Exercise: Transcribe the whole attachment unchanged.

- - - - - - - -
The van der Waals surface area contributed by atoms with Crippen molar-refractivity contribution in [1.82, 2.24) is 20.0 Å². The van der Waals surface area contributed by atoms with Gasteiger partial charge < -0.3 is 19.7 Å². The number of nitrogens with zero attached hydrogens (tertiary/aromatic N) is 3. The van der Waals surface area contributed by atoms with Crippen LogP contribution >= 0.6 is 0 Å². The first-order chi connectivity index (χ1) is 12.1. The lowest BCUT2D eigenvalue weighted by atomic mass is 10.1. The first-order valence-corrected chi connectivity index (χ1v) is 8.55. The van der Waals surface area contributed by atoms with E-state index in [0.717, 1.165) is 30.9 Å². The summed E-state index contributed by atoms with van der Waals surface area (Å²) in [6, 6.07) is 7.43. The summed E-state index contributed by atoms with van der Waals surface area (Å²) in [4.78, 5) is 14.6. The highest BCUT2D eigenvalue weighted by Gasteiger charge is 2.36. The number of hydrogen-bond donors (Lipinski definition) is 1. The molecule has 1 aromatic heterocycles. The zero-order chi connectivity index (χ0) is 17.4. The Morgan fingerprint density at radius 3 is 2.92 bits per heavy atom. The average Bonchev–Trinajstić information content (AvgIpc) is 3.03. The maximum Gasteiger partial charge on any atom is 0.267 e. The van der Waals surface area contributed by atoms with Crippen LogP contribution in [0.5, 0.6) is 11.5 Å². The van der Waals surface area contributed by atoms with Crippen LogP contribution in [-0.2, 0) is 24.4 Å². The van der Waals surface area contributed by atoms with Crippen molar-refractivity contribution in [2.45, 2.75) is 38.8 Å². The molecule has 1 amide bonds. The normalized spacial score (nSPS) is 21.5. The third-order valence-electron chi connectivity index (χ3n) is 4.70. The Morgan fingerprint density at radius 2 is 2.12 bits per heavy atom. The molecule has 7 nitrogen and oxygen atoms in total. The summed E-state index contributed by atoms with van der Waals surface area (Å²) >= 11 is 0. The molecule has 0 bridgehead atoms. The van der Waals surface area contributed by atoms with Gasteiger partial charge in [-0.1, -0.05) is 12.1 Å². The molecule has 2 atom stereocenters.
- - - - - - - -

The van der Waals surface area contributed by atoms with Crippen molar-refractivity contribution in [1.82, 2.24) is 20.0 Å². The van der Waals surface area contributed by atoms with Gasteiger partial charge < -0.3 is 19.7 Å². The number of nitrogens with zero attached hydrogens (tertiary/aromatic N) is 3. The van der Waals surface area contributed by atoms with Crippen LogP contribution >= 0.6 is 0 Å². The first-order chi connectivity index (χ1) is 12.1. The lowest BCUT2D eigenvalue weighted by atomic mass is 10.1. The first-order valence-corrected chi connectivity index (χ1v) is 8.55. The van der Waals surface area contributed by atoms with E-state index in [0.717, 1.165) is 30.9 Å². The summed E-state index contributed by atoms with van der Waals surface area (Å²) in [6, 6.07) is 7.43. The summed E-state index contributed by atoms with van der Waals surface area (Å²) in [4.78, 5) is 14.6. The highest BCUT2D eigenvalue weighted by Gasteiger charge is 2.36. The number of hydrogen-bond donors (Lipinski definition) is 1. The molecule has 1 aromatic heterocycles. The zero-order chi connectivity index (χ0) is 17.4. The Morgan fingerprint density at radius 3 is 2.92 bits per heavy atom. The average Bonchev–Trinajstić information content (AvgIpc) is 3.03. The maximum Gasteiger partial charge on any atom is 0.267 e. The van der Waals surface area contributed by atoms with Crippen LogP contribution in [0.5, 0.6) is 11.5 Å². The van der Waals surface area contributed by atoms with Crippen LogP contribution in [-0.2, 0) is 24.4 Å². The van der Waals surface area contributed by atoms with Crippen molar-refractivity contribution in [2.45, 2.75) is 38.8 Å². The molecule has 1 amide bonds. The normalized spacial score (nSPS) is 21.5. The third-order valence-electron chi connectivity index (χ3n) is 4.70. The Morgan fingerprint density at radius 2 is 2.12 bits per heavy atom. The molecule has 7 nitrogen and oxygen atoms in total. The summed E-state index contributed by atoms with van der Waals surface area (Å²) >= 11 is 0. The molecule has 0 bridgehead atoms. The van der Waals surface area contributed by atoms with Gasteiger partial charge in [-0.1, -0.05) is 12.1 Å². The molecule has 2 atom stereocenters.